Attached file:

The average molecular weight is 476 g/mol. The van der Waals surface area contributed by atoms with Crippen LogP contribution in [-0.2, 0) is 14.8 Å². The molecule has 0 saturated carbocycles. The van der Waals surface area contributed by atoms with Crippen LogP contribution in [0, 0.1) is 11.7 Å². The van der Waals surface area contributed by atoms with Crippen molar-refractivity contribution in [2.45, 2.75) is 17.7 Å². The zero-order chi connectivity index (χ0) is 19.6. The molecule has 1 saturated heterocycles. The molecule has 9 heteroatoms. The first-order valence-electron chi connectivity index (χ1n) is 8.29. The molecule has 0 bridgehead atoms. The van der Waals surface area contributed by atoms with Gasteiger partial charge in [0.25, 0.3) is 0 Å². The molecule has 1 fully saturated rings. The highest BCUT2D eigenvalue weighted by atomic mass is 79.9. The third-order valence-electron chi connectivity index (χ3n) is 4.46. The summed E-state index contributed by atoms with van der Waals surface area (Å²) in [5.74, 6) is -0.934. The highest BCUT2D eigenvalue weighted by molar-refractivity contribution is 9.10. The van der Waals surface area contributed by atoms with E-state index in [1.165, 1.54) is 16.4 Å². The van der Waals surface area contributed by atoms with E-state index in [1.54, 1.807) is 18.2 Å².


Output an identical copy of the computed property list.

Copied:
The average molecular weight is 476 g/mol. The van der Waals surface area contributed by atoms with Crippen LogP contribution in [-0.2, 0) is 14.8 Å². The molecule has 0 saturated carbocycles. The van der Waals surface area contributed by atoms with Crippen LogP contribution in [0, 0.1) is 11.7 Å². The van der Waals surface area contributed by atoms with Crippen molar-refractivity contribution in [2.45, 2.75) is 17.7 Å². The zero-order chi connectivity index (χ0) is 19.6. The molecule has 1 saturated heterocycles. The molecule has 9 heteroatoms. The first-order valence-electron chi connectivity index (χ1n) is 8.29. The molecule has 0 bridgehead atoms. The van der Waals surface area contributed by atoms with Gasteiger partial charge in [0.25, 0.3) is 0 Å². The molecule has 1 fully saturated rings. The highest BCUT2D eigenvalue weighted by atomic mass is 79.9. The third-order valence-electron chi connectivity index (χ3n) is 4.46. The summed E-state index contributed by atoms with van der Waals surface area (Å²) in [5.74, 6) is -0.934. The highest BCUT2D eigenvalue weighted by molar-refractivity contribution is 9.10. The van der Waals surface area contributed by atoms with E-state index in [1.165, 1.54) is 16.4 Å². The van der Waals surface area contributed by atoms with E-state index in [1.54, 1.807) is 18.2 Å².